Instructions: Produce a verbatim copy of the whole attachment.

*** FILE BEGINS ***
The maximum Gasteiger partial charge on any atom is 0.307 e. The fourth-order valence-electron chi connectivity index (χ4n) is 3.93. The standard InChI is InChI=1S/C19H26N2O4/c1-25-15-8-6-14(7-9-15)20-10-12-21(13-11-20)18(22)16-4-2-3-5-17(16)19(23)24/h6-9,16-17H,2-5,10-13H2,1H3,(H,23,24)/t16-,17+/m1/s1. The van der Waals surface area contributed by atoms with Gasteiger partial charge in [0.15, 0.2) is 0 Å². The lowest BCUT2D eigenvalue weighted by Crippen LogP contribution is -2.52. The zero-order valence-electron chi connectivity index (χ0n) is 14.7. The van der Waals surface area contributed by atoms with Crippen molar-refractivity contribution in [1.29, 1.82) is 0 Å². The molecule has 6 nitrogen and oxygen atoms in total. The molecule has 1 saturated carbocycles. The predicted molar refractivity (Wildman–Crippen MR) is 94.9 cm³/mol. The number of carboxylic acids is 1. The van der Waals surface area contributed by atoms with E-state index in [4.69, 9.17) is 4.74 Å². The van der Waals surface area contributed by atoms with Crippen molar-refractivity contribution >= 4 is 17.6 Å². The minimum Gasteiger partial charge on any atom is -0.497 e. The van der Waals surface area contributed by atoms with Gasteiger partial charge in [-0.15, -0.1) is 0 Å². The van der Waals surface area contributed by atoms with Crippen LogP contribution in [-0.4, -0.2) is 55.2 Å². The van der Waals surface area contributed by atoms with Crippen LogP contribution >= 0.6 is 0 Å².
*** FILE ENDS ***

The maximum Gasteiger partial charge on any atom is 0.307 e. The fourth-order valence-electron chi connectivity index (χ4n) is 3.93. The standard InChI is InChI=1S/C19H26N2O4/c1-25-15-8-6-14(7-9-15)20-10-12-21(13-11-20)18(22)16-4-2-3-5-17(16)19(23)24/h6-9,16-17H,2-5,10-13H2,1H3,(H,23,24)/t16-,17+/m1/s1. The van der Waals surface area contributed by atoms with Gasteiger partial charge in [0.15, 0.2) is 0 Å². The lowest BCUT2D eigenvalue weighted by Crippen LogP contribution is -2.52. The zero-order valence-electron chi connectivity index (χ0n) is 14.7. The van der Waals surface area contributed by atoms with Crippen molar-refractivity contribution in [1.29, 1.82) is 0 Å². The molecule has 6 nitrogen and oxygen atoms in total. The molecule has 1 saturated carbocycles. The predicted molar refractivity (Wildman–Crippen MR) is 94.9 cm³/mol. The number of carboxylic acids is 1. The van der Waals surface area contributed by atoms with E-state index in [4.69, 9.17) is 4.74 Å². The van der Waals surface area contributed by atoms with Crippen molar-refractivity contribution >= 4 is 17.6 Å². The minimum Gasteiger partial charge on any atom is -0.497 e. The van der Waals surface area contributed by atoms with Gasteiger partial charge in [-0.15, -0.1) is 0 Å². The van der Waals surface area contributed by atoms with Crippen LogP contribution in [-0.4, -0.2) is 55.2 Å². The van der Waals surface area contributed by atoms with Crippen LogP contribution >= 0.6 is 0 Å².